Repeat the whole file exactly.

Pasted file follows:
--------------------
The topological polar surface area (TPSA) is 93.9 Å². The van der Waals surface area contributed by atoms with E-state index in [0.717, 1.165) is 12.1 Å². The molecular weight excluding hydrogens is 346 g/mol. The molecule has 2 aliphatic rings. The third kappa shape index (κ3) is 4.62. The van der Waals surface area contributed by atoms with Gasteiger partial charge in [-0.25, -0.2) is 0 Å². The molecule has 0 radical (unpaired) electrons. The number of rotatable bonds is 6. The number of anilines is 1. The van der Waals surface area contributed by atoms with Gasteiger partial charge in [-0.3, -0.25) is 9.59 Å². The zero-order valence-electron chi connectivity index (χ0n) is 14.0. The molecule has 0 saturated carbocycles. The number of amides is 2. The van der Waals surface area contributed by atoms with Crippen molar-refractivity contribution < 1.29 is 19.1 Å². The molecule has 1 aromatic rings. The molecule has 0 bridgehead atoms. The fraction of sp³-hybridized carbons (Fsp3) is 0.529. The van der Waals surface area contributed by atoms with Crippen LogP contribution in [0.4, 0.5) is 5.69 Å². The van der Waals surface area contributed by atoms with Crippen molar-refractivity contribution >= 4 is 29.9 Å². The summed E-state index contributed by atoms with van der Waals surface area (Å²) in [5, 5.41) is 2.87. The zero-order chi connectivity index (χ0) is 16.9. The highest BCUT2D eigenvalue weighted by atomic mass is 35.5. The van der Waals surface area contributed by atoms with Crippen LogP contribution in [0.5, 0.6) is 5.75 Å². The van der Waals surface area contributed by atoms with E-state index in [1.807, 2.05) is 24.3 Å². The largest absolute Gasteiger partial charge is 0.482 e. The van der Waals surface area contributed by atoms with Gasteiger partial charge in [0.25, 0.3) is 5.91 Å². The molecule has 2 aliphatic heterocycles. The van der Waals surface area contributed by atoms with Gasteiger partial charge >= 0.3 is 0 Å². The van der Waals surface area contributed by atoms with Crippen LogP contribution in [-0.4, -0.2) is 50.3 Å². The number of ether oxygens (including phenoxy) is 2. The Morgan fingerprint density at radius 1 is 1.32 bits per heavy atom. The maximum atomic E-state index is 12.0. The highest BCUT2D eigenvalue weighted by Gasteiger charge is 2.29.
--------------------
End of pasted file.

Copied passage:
The topological polar surface area (TPSA) is 93.9 Å². The van der Waals surface area contributed by atoms with E-state index in [0.717, 1.165) is 12.1 Å². The molecular weight excluding hydrogens is 346 g/mol. The molecule has 2 aliphatic rings. The third kappa shape index (κ3) is 4.62. The van der Waals surface area contributed by atoms with Gasteiger partial charge in [-0.25, -0.2) is 0 Å². The molecule has 0 radical (unpaired) electrons. The number of rotatable bonds is 6. The number of anilines is 1. The van der Waals surface area contributed by atoms with Gasteiger partial charge in [-0.3, -0.25) is 9.59 Å². The zero-order valence-electron chi connectivity index (χ0n) is 14.0. The molecule has 0 saturated carbocycles. The number of amides is 2. The van der Waals surface area contributed by atoms with Crippen molar-refractivity contribution < 1.29 is 19.1 Å². The molecule has 1 aromatic rings. The molecule has 0 bridgehead atoms. The fraction of sp³-hybridized carbons (Fsp3) is 0.529. The van der Waals surface area contributed by atoms with Crippen LogP contribution in [0.4, 0.5) is 5.69 Å². The van der Waals surface area contributed by atoms with Crippen molar-refractivity contribution >= 4 is 29.9 Å². The summed E-state index contributed by atoms with van der Waals surface area (Å²) in [5, 5.41) is 2.87. The zero-order chi connectivity index (χ0) is 16.9. The highest BCUT2D eigenvalue weighted by atomic mass is 35.5. The van der Waals surface area contributed by atoms with Crippen LogP contribution in [0.5, 0.6) is 5.75 Å². The van der Waals surface area contributed by atoms with E-state index in [1.807, 2.05) is 24.3 Å². The largest absolute Gasteiger partial charge is 0.482 e. The van der Waals surface area contributed by atoms with Gasteiger partial charge in [0.25, 0.3) is 5.91 Å². The molecule has 2 aliphatic heterocycles. The van der Waals surface area contributed by atoms with Gasteiger partial charge >= 0.3 is 0 Å². The van der Waals surface area contributed by atoms with Crippen LogP contribution in [-0.4, -0.2) is 50.3 Å². The number of ether oxygens (including phenoxy) is 2. The Morgan fingerprint density at radius 1 is 1.32 bits per heavy atom. The maximum atomic E-state index is 12.0. The highest BCUT2D eigenvalue weighted by Gasteiger charge is 2.29.